Page updated 10th June 2017
This little park is situated on the road to St David's Station and North Devon. According to Alexander Jenkins, the name derives from 'Berry Mead' which probably itself, comes from burh or earthwork as the Danes Castle siege earthworks are close by. Sir Edward Seaward, Mayor in 1691, was a principal benefactor of Berry (Bury) Meadow by donating four-fifths of the land, and Margery Gould providing the remainder to the City Chamber. Rental from the land went towards supporting the Exeter Workhouse.
A plot 92 ft by 109 ft was excavated as a burying ground for victims of the 1832 cholera outbreak. It was 440 ft from St David's Church and was adjacent to Barrack Road (now Howell Road). The map shows the position of the burial ground. It also shows how Bury Meadow stretched from St David's Church to Barrack Road (now Howell Road). Heles School, Heles Road, New North Road, Elmfield Road and Richmond Road have not yet been built.
Shapter wrote in his book, The History of the Cholera in Exeter:
The Board of Health ... resolved,—" that the North-west corner of Little Bury Meadow be forthwith appropriated for a burial-ground for persons dying of Cholera ; and that a sum of money not exceeding £200 be placed at the disposal of this body for purchasing a piece of ground for the burial of persons dying of Cholera, if a more desirable situation than Bury Meadow can be found."
Despite the misgivings of the locals, who thought other burial grounds, elsewhere in the city should be opened, one hundred and fifty nine were interred in Bury Meadow and thirteen in a field in Pester Lane (off Union Road near Sylvan Road). The burial ground was reopened in 1833 and 1834 when cholera returned to city. In 1833, there were twenty additional burials and in 1834, fourteen burials.
The Commissioners of Improvement agreed in April 1845 to lease about four acres of Little Bury Meadow as a Public Promenade and Play Ground for the citizens, which along with Northernhay, formed the first of Exeter's many green spaces. It was named Victoria Park on the 1850 map by Warren, and a later 1881 map, but by 1888 it was back to Bury Meadow. In a true Victorian way, a tree was planted in the park to commemorate the marriage of HRH the Duke of Edinburgh KGL on 23 January 1874. Thus, what were important events at the time are lost in the memory of later generations.
The Coronation of Edward VII in 1901 saw Bury Meadow host sports for the Citizens' Treat day on 24th June. The schools attending were the Episcopal, St David's, Hoopern Street Girls, St Mary Arches Street Girls, St Sidwells, St James and St John's Hospital School. The Post Office Band was also in attendance to entertain the children. To round off the event, a Daylight Firework display was given.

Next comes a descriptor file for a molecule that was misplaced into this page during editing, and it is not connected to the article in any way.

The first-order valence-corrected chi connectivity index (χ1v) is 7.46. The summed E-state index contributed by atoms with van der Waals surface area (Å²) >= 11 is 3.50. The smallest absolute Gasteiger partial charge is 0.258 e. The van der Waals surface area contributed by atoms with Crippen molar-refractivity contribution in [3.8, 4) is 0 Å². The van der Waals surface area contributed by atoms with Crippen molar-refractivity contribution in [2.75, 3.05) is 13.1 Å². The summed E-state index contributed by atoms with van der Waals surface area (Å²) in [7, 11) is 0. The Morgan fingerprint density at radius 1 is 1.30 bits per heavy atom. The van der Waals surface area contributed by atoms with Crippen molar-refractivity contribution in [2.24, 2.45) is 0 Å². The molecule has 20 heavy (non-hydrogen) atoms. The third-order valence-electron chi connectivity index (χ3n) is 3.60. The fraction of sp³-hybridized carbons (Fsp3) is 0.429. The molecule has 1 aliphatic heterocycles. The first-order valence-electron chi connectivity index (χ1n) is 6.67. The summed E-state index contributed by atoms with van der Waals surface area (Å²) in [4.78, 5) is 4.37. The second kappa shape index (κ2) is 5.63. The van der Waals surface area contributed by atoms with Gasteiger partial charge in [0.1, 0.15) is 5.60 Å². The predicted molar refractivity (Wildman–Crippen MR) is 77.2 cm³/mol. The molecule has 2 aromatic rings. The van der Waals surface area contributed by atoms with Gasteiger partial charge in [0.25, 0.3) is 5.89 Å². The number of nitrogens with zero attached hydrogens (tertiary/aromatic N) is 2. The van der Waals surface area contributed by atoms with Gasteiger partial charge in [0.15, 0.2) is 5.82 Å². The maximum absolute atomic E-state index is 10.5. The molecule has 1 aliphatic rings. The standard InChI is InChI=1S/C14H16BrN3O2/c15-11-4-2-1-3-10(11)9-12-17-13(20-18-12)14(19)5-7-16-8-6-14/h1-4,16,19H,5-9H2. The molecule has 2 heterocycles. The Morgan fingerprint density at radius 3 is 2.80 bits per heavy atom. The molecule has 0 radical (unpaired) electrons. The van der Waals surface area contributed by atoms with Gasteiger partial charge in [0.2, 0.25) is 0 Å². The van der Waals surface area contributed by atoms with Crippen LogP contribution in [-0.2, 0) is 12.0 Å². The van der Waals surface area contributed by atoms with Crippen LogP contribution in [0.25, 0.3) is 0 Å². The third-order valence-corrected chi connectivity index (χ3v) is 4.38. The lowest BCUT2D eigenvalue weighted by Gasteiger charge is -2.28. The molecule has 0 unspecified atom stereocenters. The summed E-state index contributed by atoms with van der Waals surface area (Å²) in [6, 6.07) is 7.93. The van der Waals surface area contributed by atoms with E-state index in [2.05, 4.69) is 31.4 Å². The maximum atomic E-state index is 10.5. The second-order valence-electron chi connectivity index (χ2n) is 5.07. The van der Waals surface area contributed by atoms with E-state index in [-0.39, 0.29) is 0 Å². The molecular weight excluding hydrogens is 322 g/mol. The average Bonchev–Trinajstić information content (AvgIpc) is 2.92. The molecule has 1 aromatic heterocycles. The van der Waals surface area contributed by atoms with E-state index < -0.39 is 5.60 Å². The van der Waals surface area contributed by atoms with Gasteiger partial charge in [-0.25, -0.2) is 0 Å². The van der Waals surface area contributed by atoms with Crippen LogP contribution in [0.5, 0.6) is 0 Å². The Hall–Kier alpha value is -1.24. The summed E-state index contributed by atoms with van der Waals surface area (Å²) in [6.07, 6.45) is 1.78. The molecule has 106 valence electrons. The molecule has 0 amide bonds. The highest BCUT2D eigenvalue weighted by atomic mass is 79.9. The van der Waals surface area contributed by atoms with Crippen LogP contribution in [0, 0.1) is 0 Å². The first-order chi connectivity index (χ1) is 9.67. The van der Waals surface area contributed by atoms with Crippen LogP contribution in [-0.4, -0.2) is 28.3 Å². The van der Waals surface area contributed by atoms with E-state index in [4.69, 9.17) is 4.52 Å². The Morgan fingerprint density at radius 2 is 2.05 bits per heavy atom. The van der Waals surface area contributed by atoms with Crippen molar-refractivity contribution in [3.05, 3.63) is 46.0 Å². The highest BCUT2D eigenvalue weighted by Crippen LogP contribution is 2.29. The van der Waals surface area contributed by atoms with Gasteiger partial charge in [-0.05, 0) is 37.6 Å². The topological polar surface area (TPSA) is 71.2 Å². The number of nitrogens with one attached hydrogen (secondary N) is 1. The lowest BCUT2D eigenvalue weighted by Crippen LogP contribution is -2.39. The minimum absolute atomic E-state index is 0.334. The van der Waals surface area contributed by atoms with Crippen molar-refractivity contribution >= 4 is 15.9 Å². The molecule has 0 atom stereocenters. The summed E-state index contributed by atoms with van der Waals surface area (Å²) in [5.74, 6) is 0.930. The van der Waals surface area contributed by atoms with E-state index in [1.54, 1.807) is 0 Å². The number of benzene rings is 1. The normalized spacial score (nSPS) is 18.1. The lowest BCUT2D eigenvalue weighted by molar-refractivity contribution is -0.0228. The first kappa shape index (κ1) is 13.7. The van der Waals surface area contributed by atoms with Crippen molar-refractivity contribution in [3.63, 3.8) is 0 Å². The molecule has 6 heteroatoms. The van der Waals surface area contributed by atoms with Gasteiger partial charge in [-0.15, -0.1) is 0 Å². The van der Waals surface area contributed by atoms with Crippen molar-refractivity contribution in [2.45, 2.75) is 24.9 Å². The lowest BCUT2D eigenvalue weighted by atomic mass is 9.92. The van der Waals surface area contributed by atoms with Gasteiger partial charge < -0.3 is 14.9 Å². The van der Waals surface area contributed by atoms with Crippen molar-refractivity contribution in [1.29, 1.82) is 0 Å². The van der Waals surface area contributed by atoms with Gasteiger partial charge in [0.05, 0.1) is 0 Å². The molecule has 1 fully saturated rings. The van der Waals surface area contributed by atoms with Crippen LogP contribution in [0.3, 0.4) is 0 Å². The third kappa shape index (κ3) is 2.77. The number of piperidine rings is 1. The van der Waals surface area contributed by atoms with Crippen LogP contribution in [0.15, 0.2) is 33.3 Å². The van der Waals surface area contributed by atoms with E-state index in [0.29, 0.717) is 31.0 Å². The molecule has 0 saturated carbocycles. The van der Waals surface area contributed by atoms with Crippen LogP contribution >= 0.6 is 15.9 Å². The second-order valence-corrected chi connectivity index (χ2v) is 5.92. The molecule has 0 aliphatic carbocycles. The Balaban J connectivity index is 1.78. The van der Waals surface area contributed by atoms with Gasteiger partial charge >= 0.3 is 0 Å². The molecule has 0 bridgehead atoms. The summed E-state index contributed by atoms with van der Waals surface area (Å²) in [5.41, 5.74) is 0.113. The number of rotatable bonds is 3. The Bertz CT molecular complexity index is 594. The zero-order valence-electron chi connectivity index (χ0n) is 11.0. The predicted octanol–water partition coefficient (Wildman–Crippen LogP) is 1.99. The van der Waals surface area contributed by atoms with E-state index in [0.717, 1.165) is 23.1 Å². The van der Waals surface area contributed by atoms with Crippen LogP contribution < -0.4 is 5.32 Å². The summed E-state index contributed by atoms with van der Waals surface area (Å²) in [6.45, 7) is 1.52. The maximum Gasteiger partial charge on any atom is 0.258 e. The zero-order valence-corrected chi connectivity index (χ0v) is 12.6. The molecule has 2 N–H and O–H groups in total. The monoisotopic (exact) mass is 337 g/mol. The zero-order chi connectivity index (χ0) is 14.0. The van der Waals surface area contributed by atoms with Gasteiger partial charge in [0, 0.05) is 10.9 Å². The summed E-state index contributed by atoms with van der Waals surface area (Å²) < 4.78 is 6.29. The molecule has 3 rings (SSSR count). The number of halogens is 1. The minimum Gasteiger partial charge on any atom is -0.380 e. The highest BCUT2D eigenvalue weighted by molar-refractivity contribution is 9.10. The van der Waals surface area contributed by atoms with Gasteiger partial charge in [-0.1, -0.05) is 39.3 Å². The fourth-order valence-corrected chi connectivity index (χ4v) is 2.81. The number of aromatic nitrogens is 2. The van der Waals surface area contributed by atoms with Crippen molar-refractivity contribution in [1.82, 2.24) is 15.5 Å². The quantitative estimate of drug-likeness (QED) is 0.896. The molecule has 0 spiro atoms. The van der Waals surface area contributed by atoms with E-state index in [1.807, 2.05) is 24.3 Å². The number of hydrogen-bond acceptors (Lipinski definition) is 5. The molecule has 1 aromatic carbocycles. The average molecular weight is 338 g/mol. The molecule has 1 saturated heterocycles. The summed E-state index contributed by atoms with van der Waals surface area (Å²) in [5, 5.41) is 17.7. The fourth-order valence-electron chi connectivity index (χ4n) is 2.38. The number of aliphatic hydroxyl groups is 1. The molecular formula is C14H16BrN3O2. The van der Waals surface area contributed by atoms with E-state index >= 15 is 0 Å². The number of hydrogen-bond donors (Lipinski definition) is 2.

Exeter's first historical pageant took place at Bury Meadow on 6 October 1909. Entitled, 'Briton and Roman', three hundred men and one hundred women enacted a clash between the Britons of Exeter, and the invading Romans. Personel from the Rovers Tourers, Willeys and Exeter Cycling Club took part, while the Higher Barracks supplied twenty men. A battering ram, and a section of the city and palisades were constructed by the Devon Fortress Engineers.
In the days after the blitz of 4th May 1942, Bury Meadow was used for a field kitchen to feed women and children.
The park was used for the Exeter Annual Flower Show before it merged with the Devon County Flower Show at the Devon Show. Now, it
is a pleasant
green space in the city and has a small, well equipped children's
playground. It is well used by students from Exeter College, and is
used as an area to teach surveying. The Meadow is still occasionally
used for large gatherings and was the venue for a rally against the
Poll Tax in 1990.
A stone plaque in the park reads:
A GOOD LIFE IS A GARDEN WHICH YIELDS ITS CHOICEST COLOURS AT NOON AND ITS CHOICEST FRAGRANCE IN THE EVENING - FROM OLD ST PAULS EXON
Sources: History, Gazetteer and directory of Devonshire by WIlliam White, The History of the Cholera in Exeter in 1832 by Thomas Shapter, Flying Post and Express & Echo.
Map made for Thomas Shapter's, The History of the Cholera in Exeter in 1832. It shows the position of the cholera burial ground.
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